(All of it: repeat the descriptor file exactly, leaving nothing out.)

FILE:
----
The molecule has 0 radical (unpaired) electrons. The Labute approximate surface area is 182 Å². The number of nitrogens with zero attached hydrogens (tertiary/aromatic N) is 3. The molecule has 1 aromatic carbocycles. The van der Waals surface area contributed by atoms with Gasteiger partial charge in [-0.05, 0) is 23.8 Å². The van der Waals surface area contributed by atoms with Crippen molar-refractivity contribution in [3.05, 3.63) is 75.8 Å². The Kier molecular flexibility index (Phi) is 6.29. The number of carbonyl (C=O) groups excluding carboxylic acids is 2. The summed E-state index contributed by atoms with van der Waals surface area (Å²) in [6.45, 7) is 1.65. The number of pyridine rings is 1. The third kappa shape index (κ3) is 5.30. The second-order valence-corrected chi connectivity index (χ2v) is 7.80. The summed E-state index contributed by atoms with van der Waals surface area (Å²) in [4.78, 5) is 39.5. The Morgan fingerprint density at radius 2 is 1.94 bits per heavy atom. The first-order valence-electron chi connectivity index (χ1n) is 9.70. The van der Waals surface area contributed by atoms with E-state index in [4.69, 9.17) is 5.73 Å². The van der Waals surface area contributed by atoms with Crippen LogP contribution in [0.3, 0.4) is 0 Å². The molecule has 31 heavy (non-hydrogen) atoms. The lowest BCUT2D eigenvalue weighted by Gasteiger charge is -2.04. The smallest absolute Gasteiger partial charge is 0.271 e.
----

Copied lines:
The molecule has 0 radical (unpaired) electrons. The Labute approximate surface area is 182 Å². The number of nitrogens with zero attached hydrogens (tertiary/aromatic N) is 3. The molecule has 1 aromatic carbocycles. The van der Waals surface area contributed by atoms with Gasteiger partial charge in [-0.05, 0) is 23.8 Å². The van der Waals surface area contributed by atoms with Crippen molar-refractivity contribution in [3.05, 3.63) is 75.8 Å². The Kier molecular flexibility index (Phi) is 6.29. The number of carbonyl (C=O) groups excluding carboxylic acids is 2. The summed E-state index contributed by atoms with van der Waals surface area (Å²) in [6.45, 7) is 1.65. The number of pyridine rings is 1. The third kappa shape index (κ3) is 5.30. The second-order valence-corrected chi connectivity index (χ2v) is 7.80. The summed E-state index contributed by atoms with van der Waals surface area (Å²) in [4.78, 5) is 39.5. The Morgan fingerprint density at radius 2 is 1.94 bits per heavy atom. The first-order valence-electron chi connectivity index (χ1n) is 9.70. The van der Waals surface area contributed by atoms with E-state index in [4.69, 9.17) is 5.73 Å². The van der Waals surface area contributed by atoms with Crippen LogP contribution in [0.3, 0.4) is 0 Å². The molecule has 31 heavy (non-hydrogen) atoms. The lowest BCUT2D eigenvalue weighted by Gasteiger charge is -2.04. The smallest absolute Gasteiger partial charge is 0.271 e.